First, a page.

Many farmers and home gardeners have reported damage to vegetable and flower crops after applying horse or livestock manure, compost, hay,or grass clippings to the soil. The symptoms reported include poor seed germination; death of young plants; twisted, cupped, and elongated leaves; misshapen fruit; and reduced yields. These symptoms can be caused by other factors, including diseases, insects, and herbicide drift. Another possibility for the source of these crop injuries should also be considered:the presence of certain herbicides in the manure, compost, hay, or grass clippings applied to the soil.The Herbicides of Concern Aminopyralid, clopyralid, fluroxypyr, picloram, and triclopyr are in a class of herbicides known as pyridine carboxylic acids.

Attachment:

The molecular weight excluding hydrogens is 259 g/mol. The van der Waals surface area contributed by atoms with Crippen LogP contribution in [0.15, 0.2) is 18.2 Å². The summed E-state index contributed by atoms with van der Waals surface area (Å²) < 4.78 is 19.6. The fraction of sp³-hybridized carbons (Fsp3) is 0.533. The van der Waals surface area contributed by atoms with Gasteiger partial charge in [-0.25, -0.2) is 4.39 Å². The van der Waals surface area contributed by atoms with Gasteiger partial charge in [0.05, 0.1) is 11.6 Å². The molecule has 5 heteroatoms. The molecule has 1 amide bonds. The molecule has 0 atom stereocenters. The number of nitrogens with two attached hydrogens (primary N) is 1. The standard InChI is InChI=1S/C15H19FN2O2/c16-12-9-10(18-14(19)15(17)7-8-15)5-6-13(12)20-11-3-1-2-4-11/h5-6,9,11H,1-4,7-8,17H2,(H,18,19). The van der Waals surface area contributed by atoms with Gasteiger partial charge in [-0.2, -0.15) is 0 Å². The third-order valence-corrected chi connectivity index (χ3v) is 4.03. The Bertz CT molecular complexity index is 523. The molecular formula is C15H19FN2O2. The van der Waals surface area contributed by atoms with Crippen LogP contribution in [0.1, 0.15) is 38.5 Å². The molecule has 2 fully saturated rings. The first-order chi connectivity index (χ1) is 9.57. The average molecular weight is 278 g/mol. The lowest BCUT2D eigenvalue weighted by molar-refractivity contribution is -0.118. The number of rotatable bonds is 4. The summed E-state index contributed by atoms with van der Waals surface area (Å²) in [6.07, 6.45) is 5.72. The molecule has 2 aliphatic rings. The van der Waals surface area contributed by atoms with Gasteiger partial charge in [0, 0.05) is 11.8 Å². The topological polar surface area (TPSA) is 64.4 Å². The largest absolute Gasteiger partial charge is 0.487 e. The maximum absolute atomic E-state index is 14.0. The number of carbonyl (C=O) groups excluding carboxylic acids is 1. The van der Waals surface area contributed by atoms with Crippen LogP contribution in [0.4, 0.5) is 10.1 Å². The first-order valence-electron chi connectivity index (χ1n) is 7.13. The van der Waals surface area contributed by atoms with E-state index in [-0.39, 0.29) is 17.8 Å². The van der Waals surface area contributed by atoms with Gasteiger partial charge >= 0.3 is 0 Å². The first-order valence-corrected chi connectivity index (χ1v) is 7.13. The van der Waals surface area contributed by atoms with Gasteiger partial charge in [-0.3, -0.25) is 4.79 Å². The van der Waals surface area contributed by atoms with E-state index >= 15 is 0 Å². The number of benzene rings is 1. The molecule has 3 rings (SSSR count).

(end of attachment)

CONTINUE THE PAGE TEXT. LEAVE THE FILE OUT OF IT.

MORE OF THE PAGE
They are registered for application to pasture, grain crops, residential lawns, commercial turf, certain vegetables and fruits, and roadsides They are used to control a wide variety of broadleaf weeds including several toxic plants that can sicken or kill animals that graze them or eat them in hay. Based on USDA-EPA and European Union agency evaluations, when these herbicides are applied to hay fields or pasture, the forage can be safely consumed by horses and livestockâ€”including livestock produced for human consumption. These herbicides pass through the animalâ€™s digestive tract and are excreted in urine and manure. They can also remain active in the manure even after it is composted.http://www.ces.ncsu.edu/fletcher/progra ... ryover.pdfhttp://www.dirtdoctor.com/organic/garde ... ch/id/199/http://pubs.ext.vt.edu/2909/2909-1413/2909-1413.htmlhttp://www.pesticides.montana.edu/Refer ... edsoil.pdfhttp://orange.ces.ncsu.edu/files/librar ... ryover.pdfhttp://www.beyondpesticides.org/gateway ... cloram.htmhttp://www.beyondpesticides.org/gateway ... clopyr.htmhttp://www.beyondpesticides.org/gateway ... oxypyr.htmhttp://www.beyondpesticides.org/gateway ... yralid.htm